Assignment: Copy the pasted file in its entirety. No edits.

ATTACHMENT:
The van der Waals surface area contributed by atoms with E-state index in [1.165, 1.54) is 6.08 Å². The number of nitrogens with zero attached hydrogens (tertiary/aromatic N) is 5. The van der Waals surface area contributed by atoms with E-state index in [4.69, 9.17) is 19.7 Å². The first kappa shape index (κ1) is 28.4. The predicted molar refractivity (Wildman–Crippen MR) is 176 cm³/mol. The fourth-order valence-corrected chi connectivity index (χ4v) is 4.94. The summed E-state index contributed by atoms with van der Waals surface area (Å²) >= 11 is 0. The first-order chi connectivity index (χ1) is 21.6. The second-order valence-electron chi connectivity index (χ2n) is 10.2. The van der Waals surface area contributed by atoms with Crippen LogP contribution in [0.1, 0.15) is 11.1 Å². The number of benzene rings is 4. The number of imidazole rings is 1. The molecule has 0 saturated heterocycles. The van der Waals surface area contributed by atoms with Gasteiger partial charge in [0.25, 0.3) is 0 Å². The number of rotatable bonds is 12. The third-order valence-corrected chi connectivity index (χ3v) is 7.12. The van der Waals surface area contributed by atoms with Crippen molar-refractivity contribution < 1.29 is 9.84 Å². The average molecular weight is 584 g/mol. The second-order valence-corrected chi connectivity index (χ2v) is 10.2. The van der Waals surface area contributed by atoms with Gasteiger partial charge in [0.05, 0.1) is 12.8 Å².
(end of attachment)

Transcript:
The van der Waals surface area contributed by atoms with E-state index in [1.165, 1.54) is 6.08 Å². The number of nitrogens with zero attached hydrogens (tertiary/aromatic N) is 5. The van der Waals surface area contributed by atoms with E-state index in [4.69, 9.17) is 19.7 Å². The first kappa shape index (κ1) is 28.4. The predicted molar refractivity (Wildman–Crippen MR) is 176 cm³/mol. The fourth-order valence-corrected chi connectivity index (χ4v) is 4.94. The summed E-state index contributed by atoms with van der Waals surface area (Å²) >= 11 is 0. The first-order chi connectivity index (χ1) is 21.6. The second-order valence-electron chi connectivity index (χ2n) is 10.2. The van der Waals surface area contributed by atoms with Crippen LogP contribution in [0.1, 0.15) is 11.1 Å². The number of benzene rings is 4. The number of imidazole rings is 1. The molecule has 0 saturated heterocycles. The van der Waals surface area contributed by atoms with Gasteiger partial charge in [0.25, 0.3) is 0 Å². The number of rotatable bonds is 12. The third-order valence-corrected chi connectivity index (χ3v) is 7.12. The van der Waals surface area contributed by atoms with Crippen molar-refractivity contribution < 1.29 is 9.84 Å². The average molecular weight is 584 g/mol. The second-order valence-corrected chi connectivity index (χ2v) is 10.2. The van der Waals surface area contributed by atoms with Gasteiger partial charge in [0.05, 0.1) is 12.8 Å².